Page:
Yes, but Java isn't a scripting language. To do the same thing, you need to generate some sort of Java source, then compile it, load the class file, so you can run to get the result. Or as you mention before, you have to write some sort of parser to convert that string into a result.

Fred Hamilton wrote:So at first I could not understand how Rob was able to deduce that scripts were involved. Pete's answer seems to suggest something I did not know, that there is something inherent in JavaScript that makes the job of parsing mathematical expressions easier. Otherwise, Rob would not have suggested a method in ScriptEngine. I guess.


First, if you look at the scripting engine, you'll notice that it takes a string, and evaluates it. So, it will take any valid string as a script and give you the result -- so yea, it's like a mathematical parser, but it's a Javascript parser. And it's built into Java 6, so no need to use an external parser.

But second, interestingly Javascript does have a function that does this -- if you were coding in javascript, and had an expression in a string, you can evaluate the expression (any legal Javascript actually) with the eval() function.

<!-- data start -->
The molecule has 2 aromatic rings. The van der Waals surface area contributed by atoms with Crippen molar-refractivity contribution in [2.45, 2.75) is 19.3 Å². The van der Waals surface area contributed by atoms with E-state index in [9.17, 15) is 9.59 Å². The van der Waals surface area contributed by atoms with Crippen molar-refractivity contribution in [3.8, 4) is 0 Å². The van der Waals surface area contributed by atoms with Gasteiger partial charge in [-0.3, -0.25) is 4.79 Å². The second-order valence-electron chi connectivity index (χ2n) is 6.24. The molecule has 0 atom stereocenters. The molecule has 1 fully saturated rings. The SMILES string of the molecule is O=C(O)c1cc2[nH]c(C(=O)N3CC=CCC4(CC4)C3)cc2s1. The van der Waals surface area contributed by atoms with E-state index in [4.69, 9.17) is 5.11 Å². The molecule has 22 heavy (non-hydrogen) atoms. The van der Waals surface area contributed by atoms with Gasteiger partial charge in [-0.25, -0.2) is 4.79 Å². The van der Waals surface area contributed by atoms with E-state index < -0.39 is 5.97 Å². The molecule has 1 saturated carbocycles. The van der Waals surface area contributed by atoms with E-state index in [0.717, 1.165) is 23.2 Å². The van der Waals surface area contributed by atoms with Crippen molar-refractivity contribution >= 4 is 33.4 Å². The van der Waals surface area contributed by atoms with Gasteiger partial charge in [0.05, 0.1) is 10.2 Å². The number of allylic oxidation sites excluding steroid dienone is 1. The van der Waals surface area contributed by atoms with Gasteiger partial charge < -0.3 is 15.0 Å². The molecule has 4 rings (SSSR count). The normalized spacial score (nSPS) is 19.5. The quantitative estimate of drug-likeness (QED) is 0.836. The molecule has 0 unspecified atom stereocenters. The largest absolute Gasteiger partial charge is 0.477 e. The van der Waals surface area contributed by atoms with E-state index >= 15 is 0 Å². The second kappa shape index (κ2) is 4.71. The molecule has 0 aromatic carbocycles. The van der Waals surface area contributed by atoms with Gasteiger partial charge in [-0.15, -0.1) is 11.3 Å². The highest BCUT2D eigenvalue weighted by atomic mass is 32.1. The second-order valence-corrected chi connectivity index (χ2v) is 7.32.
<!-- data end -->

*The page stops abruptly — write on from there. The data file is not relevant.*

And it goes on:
Henry
 
Fred Hamilton
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Bear Bibeault wrote:
Fred Hamilton wrote:... that there is something inherent in JavaScript that makes the job of parsing mathematical expressions easier.

Yes. As Rob pointed out, the eval() method.


ok, if you are saying that eval() is in fact a javascript method, then I didn't pick up that that fact either.

Anyways, thanks to Henry for the last explanation, and to all for taking the time. It's sort of coming together. I'm sure if I sleep on it and review the materials tomorrow, I'll understand it better.
 
Henry Wong
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Fred Hamilton wrote:
ok, if you are saying that eval() is in fact a javascript method, then I didn't pick up that that fact either.

Anyways, thanks to Henry for the last explanation, and to all for taking the time. It's sort of coming together. I'm sure if I sleep on it and review the materials tomorrow, I'll understand it better.



I don't think that Rob was referring to Javascript's eval() function. I think he was refering to the eval() methods which are part of the scripting engine, being called from Java.